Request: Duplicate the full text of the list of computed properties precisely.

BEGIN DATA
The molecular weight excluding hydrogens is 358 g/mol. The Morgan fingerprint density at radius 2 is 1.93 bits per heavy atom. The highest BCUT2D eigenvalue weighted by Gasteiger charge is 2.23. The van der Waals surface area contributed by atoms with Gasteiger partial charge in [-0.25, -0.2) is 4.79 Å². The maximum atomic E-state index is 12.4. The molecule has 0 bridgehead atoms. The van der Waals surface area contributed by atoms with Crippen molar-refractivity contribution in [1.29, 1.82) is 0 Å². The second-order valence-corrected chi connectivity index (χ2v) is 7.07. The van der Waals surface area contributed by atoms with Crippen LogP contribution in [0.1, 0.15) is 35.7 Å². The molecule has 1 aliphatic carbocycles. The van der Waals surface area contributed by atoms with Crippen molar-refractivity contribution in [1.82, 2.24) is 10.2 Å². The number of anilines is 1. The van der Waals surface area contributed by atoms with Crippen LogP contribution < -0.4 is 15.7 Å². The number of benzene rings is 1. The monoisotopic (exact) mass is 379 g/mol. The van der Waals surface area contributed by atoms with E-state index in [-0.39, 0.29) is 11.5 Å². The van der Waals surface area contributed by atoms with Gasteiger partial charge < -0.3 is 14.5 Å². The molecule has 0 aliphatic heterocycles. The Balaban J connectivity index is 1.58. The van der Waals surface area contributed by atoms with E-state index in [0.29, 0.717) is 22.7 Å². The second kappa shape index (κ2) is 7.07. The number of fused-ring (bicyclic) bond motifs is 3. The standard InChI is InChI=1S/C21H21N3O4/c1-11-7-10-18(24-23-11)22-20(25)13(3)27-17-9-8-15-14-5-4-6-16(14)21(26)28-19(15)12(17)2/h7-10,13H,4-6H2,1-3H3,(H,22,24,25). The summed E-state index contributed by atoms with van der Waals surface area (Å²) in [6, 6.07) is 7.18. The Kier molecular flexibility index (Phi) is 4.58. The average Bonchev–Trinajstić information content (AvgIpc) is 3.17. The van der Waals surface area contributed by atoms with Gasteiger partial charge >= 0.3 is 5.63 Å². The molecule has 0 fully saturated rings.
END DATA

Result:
The molecular weight excluding hydrogens is 358 g/mol. The Morgan fingerprint density at radius 2 is 1.93 bits per heavy atom. The highest BCUT2D eigenvalue weighted by Gasteiger charge is 2.23. The van der Waals surface area contributed by atoms with Gasteiger partial charge in [-0.25, -0.2) is 4.79 Å². The maximum atomic E-state index is 12.4. The molecule has 0 bridgehead atoms. The van der Waals surface area contributed by atoms with Crippen molar-refractivity contribution in [1.29, 1.82) is 0 Å². The second-order valence-corrected chi connectivity index (χ2v) is 7.07. The van der Waals surface area contributed by atoms with Crippen LogP contribution in [0.1, 0.15) is 35.7 Å². The molecule has 1 aliphatic carbocycles. The van der Waals surface area contributed by atoms with Crippen molar-refractivity contribution in [1.82, 2.24) is 10.2 Å². The number of anilines is 1. The van der Waals surface area contributed by atoms with Crippen LogP contribution < -0.4 is 15.7 Å². The number of benzene rings is 1. The monoisotopic (exact) mass is 379 g/mol. The van der Waals surface area contributed by atoms with E-state index in [-0.39, 0.29) is 11.5 Å². The van der Waals surface area contributed by atoms with Gasteiger partial charge < -0.3 is 14.5 Å². The molecule has 0 aliphatic heterocycles. The Balaban J connectivity index is 1.58. The van der Waals surface area contributed by atoms with E-state index in [0.29, 0.717) is 22.7 Å². The second kappa shape index (κ2) is 7.07. The number of fused-ring (bicyclic) bond motifs is 3. The standard InChI is InChI=1S/C21H21N3O4/c1-11-7-10-18(24-23-11)22-20(25)13(3)27-17-9-8-15-14-5-4-6-16(14)21(26)28-19(15)12(17)2/h7-10,13H,4-6H2,1-3H3,(H,22,24,25). The summed E-state index contributed by atoms with van der Waals surface area (Å²) in [6, 6.07) is 7.18. The Kier molecular flexibility index (Phi) is 4.58. The average Bonchev–Trinajstić information content (AvgIpc) is 3.17. The van der Waals surface area contributed by atoms with Gasteiger partial charge >= 0.3 is 5.63 Å². The molecule has 0 fully saturated rings.